Astronomy and Astrophysics, volume 370, 1044-1055 (2001/5-2)
The effect of the initial elemental abundance on gas-grain chemical models.
Abstract (from CDS):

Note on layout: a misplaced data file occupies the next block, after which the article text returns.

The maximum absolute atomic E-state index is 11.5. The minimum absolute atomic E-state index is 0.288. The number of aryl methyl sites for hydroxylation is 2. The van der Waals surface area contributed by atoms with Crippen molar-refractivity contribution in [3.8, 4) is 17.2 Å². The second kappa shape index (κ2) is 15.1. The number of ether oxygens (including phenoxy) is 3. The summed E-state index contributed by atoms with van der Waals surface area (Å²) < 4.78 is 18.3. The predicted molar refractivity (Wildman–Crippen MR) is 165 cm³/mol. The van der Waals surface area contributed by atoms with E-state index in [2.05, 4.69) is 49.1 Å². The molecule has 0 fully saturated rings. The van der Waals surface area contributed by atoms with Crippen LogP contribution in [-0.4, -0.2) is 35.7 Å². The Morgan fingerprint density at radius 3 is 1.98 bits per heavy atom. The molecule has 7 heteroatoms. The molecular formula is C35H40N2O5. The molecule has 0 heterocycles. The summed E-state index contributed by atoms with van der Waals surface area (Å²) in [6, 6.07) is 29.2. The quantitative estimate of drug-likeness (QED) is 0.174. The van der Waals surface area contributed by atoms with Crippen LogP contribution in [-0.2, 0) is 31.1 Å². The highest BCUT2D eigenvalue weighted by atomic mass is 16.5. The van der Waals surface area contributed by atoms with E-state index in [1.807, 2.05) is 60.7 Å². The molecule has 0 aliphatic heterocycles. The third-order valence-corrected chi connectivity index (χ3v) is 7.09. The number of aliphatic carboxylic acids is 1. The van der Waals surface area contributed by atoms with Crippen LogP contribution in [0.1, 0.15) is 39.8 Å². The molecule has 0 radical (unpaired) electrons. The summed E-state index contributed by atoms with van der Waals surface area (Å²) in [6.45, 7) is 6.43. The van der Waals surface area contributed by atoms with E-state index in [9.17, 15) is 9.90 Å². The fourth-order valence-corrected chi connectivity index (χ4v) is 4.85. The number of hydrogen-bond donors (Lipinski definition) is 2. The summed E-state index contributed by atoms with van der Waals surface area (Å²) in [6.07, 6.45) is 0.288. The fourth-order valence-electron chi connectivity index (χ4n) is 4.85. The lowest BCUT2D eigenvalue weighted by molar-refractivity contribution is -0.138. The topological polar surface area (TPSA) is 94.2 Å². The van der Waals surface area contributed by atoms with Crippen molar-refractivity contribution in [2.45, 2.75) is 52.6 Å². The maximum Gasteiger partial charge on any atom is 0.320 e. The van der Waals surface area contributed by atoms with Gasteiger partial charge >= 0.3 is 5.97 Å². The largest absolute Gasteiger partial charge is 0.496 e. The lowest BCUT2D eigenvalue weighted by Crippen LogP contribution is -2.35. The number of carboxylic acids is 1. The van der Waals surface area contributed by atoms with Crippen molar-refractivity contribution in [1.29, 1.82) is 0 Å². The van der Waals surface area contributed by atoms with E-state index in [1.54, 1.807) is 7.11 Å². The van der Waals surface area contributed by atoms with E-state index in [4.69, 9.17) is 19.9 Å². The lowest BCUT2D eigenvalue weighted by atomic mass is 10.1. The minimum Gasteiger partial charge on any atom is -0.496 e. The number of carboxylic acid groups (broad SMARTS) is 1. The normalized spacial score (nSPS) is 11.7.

For any chemical modeling, it is important to recognize that the adopted set of initial elemental abundances is a crucial parameter. The effect of initial abundance variation has been investigated. Using the most recent observations and theoretical grain models, we have set some constraints upon the set of the initial elemental abundances. Both gas-phase and gas-grain chemical models are used in this study. At early-time stages less than 1 Myr, there is little difference between results with different initial [C]/[O] ratios. This holds for gas-phase and gas-grain models. At a later evolutionary time or in the steady state, the result of the gas-grain model shows little or no dependence on the initial [C]/[O] ratios. By contrast, at late or steady-state times, the abundances of chemical species using gas-phase models are very sensitive to any variation of the initial [C]/[O] ratios. Sulfur depletion is needed for both gas-phase and gas-grain models to reproduce the observed sulfur-bearing molecules. Our main conclusion is that the gas-grain interaction processes such as accretion, surface reactions, and desorption minimize the vital role of the initial set of elemental abundance in gas-grain chemical models.